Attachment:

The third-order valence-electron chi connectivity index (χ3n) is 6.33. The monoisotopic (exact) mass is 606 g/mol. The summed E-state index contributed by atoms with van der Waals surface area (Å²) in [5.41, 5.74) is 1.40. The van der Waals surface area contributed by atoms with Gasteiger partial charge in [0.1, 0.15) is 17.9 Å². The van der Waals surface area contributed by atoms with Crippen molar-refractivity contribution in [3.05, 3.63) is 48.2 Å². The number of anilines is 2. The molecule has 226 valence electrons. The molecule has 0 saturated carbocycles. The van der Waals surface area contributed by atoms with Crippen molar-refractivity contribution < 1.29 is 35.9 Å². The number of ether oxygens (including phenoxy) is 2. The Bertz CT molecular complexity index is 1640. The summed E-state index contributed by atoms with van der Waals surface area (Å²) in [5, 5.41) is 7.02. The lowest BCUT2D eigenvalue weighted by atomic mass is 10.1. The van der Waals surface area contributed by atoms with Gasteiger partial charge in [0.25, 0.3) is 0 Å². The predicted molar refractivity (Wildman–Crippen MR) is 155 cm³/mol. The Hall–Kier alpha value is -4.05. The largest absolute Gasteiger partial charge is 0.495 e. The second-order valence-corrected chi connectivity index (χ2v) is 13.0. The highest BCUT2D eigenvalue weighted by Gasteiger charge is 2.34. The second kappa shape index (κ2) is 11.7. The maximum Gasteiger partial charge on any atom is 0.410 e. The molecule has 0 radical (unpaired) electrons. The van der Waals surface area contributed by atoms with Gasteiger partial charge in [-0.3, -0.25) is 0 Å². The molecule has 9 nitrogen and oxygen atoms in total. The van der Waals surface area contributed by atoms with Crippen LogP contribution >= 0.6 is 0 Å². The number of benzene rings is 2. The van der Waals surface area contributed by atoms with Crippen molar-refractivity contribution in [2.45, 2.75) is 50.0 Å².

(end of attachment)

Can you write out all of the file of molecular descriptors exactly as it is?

The third-order valence-electron chi connectivity index (χ3n) is 6.33. The monoisotopic (exact) mass is 606 g/mol. The summed E-state index contributed by atoms with van der Waals surface area (Å²) in [5.41, 5.74) is 1.40. The van der Waals surface area contributed by atoms with Gasteiger partial charge in [0.1, 0.15) is 17.9 Å². The van der Waals surface area contributed by atoms with Crippen molar-refractivity contribution in [3.05, 3.63) is 48.2 Å². The number of anilines is 2. The molecule has 226 valence electrons. The molecule has 0 saturated carbocycles. The van der Waals surface area contributed by atoms with Crippen molar-refractivity contribution < 1.29 is 35.9 Å². The number of ether oxygens (including phenoxy) is 2. The Bertz CT molecular complexity index is 1640. The summed E-state index contributed by atoms with van der Waals surface area (Å²) in [5, 5.41) is 7.02. The lowest BCUT2D eigenvalue weighted by atomic mass is 10.1. The van der Waals surface area contributed by atoms with Gasteiger partial charge in [0.25, 0.3) is 0 Å². The predicted molar refractivity (Wildman–Crippen MR) is 155 cm³/mol. The Hall–Kier alpha value is -4.05. The largest absolute Gasteiger partial charge is 0.495 e. The second-order valence-corrected chi connectivity index (χ2v) is 13.0. The highest BCUT2D eigenvalue weighted by Gasteiger charge is 2.34. The second kappa shape index (κ2) is 11.7. The maximum Gasteiger partial charge on any atom is 0.410 e. The molecule has 0 radical (unpaired) electrons. The van der Waals surface area contributed by atoms with Gasteiger partial charge in [-0.3, -0.25) is 0 Å². The molecule has 9 nitrogen and oxygen atoms in total. The van der Waals surface area contributed by atoms with Crippen LogP contribution >= 0.6 is 0 Å². The number of benzene rings is 2. The van der Waals surface area contributed by atoms with Crippen molar-refractivity contribution in [2.45, 2.75) is 50.0 Å².